Wider London c-charge mooted as road pricing bounces back
New tag tech makes paying easier, or maybe more frequent
London Mayor Ken Livingstone is secretly planning to roll congestion charging out across London, claims the Times , citing a source "close to Mr Livingstone." Livingstone's manifesto for the upcoming mayoral election makes no mention of such a plan, but it does refer to a "new, hassle-free system for paying the congestion charge, which will enable drivers to choose to have payments automatically debited when they enter the charging zone."
This is the tag and beacon system that Transport for London has been testing. Such systems consist of roadside monitoring devices which pick up an ID from passing vehicles and charge accordingly. They're fairly widely used in tolling systems throughout the world, and although they could be used for charging for entry to areas such as the current London Congestion Charge zone (which recently magically transformed itself into a low emissions zone), they also facilitate charging based on distance covered and the nature of the roads used. Tag and beacon systems still have to implement some form of enforcement mechanism, typically an Automatic Number Plate recognition system that logs vehicles that don't have valid tags, but they are inherently more flexible and potentially more pervasive than the ANPR monitoring used by the current congestion charge, which logs all vehicles going into the zone.
Plans for a road pricing scheme aimed at cutting congestion and/or emissions within the M25 area have existed for some years, and technology trials of tag and beacon have investigated "how new technology could support more advanced congestion charging schemes, which might in future replace or supplement the existing approach" and systems based on "time of day, distance driven, specific roads, congestion levels etc" (TfL congestion charging technology report). TfL has also been concerned to make its future systems compatible with "technologies trialled with other national and European road charging initiatives." Coincidentally, in his budget statement today Chancellor Alistair Darling set aside new money for future national road pricing tests - national road pricing; the recent demise of national road pricing would therefore seem to have been remarkably brief.
Transport Secretary Ruth Kelly's alternative plans for the rollout of smart road infrastructure do however, as The Register pointed out, facilitate the implementation of future road pricing systems based on - tag and beacon. ®
And don't forget that Tony once said in the House of Obfuscation...sorry...House of Commons that they didn't want to stop people owning cars, just driving them.
I can't believe most people have forgotten he said that, there was some comment on it at the time.
To the other Anonymous Coward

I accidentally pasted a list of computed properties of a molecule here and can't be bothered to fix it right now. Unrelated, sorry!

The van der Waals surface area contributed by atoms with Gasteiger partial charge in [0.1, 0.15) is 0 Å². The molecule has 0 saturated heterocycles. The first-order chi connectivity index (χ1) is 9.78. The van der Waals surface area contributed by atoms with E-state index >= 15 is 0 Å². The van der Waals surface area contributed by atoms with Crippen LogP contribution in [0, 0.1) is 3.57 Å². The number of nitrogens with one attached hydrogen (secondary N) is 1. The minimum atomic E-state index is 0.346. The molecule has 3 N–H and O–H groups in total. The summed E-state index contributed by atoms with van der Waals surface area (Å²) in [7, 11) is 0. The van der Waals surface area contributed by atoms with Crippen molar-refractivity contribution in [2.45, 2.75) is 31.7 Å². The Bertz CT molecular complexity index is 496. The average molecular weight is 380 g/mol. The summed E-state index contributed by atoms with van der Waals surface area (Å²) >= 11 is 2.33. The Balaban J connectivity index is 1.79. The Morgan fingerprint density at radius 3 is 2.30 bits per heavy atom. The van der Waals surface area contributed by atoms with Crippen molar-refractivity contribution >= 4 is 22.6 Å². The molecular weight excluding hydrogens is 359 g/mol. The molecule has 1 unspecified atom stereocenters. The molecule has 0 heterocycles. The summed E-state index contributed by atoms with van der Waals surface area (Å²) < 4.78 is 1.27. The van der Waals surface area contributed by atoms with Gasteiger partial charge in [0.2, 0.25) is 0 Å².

Yes, I live in London and drive around. Occasionally. Why the hell should'nt I have a car? I have a car because:
- I've paid a lot of money for parking space and didn't like to see it empty
- sometimes I want to go shopping and bring back more than I can comfortably carry on public transport
- sometimes I want to leave London and need a car to do it
- sometimes I find that it's just convenient to jump in the car and go somewhere quickly rather than spend ages walking to and from
What I don't do is drive my car before around 7pm at night which is when it becomes possible to park on single yellow lines and there's no congestion charge. I have never paid Red Ken's congestion charge and I never will. I'd rather walk, which I do a lot, or take a bus, tube or taxi to avoid it as I think it's a grossly unfair system.
As for moving to Essex, I had a rather unfortunate need to work there once in Dartford and I try to avoid the place at all costs. If the UK ever needs an enema that's where they'd stick it.
@Mike Richards / Reading CC
As someone who lives in the centre of Reading, I'd love to see a better road system, CC is currently not the way. Currently we have half of an inner/outer distribution ring setup, they built the inner ring, but didn't bother with the outer ring, so ALL traffic that needs to go across Reading has to go via the inner ring, basically a loop round the very centre of town. There is now no option to make an outer ring, because houses are in the way. Oxford council have been squabbling with Reading council for the best part of ten year (and then some) about the requirement for a 3rd Thames bridge, which will take the load out of Reading town centre, but Oxford hate cars and dispite the improved links between Henley and London/M4 the won't do it.
Here is the deal, currently if you want to get from the M4 to the M40 (Oxford way) you have to go to the M25, round then out or through the centre of Reading, it's a nightmare that only a 3rd bridge can solve. This means that it would be totally unfair to have a CC, as there would be no realistic way of avoiding it if you live near Reading and need to say, go to oxford.